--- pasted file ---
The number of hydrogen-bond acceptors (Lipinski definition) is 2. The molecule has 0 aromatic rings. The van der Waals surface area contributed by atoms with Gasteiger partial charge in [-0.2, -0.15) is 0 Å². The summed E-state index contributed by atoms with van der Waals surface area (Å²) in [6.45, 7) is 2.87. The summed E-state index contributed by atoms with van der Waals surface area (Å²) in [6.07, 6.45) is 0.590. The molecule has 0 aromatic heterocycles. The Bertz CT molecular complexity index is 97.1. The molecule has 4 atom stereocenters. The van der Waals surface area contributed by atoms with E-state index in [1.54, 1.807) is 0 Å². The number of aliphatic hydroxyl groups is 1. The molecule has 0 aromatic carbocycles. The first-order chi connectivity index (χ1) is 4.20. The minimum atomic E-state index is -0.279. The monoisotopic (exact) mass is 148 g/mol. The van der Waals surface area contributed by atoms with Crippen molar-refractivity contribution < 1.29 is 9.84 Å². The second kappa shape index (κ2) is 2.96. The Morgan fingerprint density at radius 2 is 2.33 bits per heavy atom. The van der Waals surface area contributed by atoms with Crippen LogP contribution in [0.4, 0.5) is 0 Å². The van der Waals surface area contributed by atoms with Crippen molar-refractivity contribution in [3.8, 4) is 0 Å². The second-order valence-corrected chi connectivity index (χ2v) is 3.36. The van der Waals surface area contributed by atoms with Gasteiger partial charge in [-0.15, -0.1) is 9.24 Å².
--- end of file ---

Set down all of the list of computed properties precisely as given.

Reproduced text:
The number of hydrogen-bond acceptors (Lipinski definition) is 2. The molecule has 0 aromatic rings. The van der Waals surface area contributed by atoms with Gasteiger partial charge in [-0.2, -0.15) is 0 Å². The summed E-state index contributed by atoms with van der Waals surface area (Å²) in [6.45, 7) is 2.87. The summed E-state index contributed by atoms with van der Waals surface area (Å²) in [6.07, 6.45) is 0.590. The molecule has 0 aromatic heterocycles. The Bertz CT molecular complexity index is 97.1. The molecule has 4 atom stereocenters. The van der Waals surface area contributed by atoms with E-state index in [1.54, 1.807) is 0 Å². The number of aliphatic hydroxyl groups is 1. The molecule has 0 aromatic carbocycles. The first-order chi connectivity index (χ1) is 4.20. The minimum atomic E-state index is -0.279. The monoisotopic (exact) mass is 148 g/mol. The van der Waals surface area contributed by atoms with Crippen molar-refractivity contribution < 1.29 is 9.84 Å². The second kappa shape index (κ2) is 2.96. The Morgan fingerprint density at radius 2 is 2.33 bits per heavy atom. The van der Waals surface area contributed by atoms with Crippen LogP contribution in [0.4, 0.5) is 0 Å². The van der Waals surface area contributed by atoms with Crippen molar-refractivity contribution in [3.8, 4) is 0 Å². The second-order valence-corrected chi connectivity index (χ2v) is 3.36. The van der Waals surface area contributed by atoms with Gasteiger partial charge in [-0.15, -0.1) is 9.24 Å².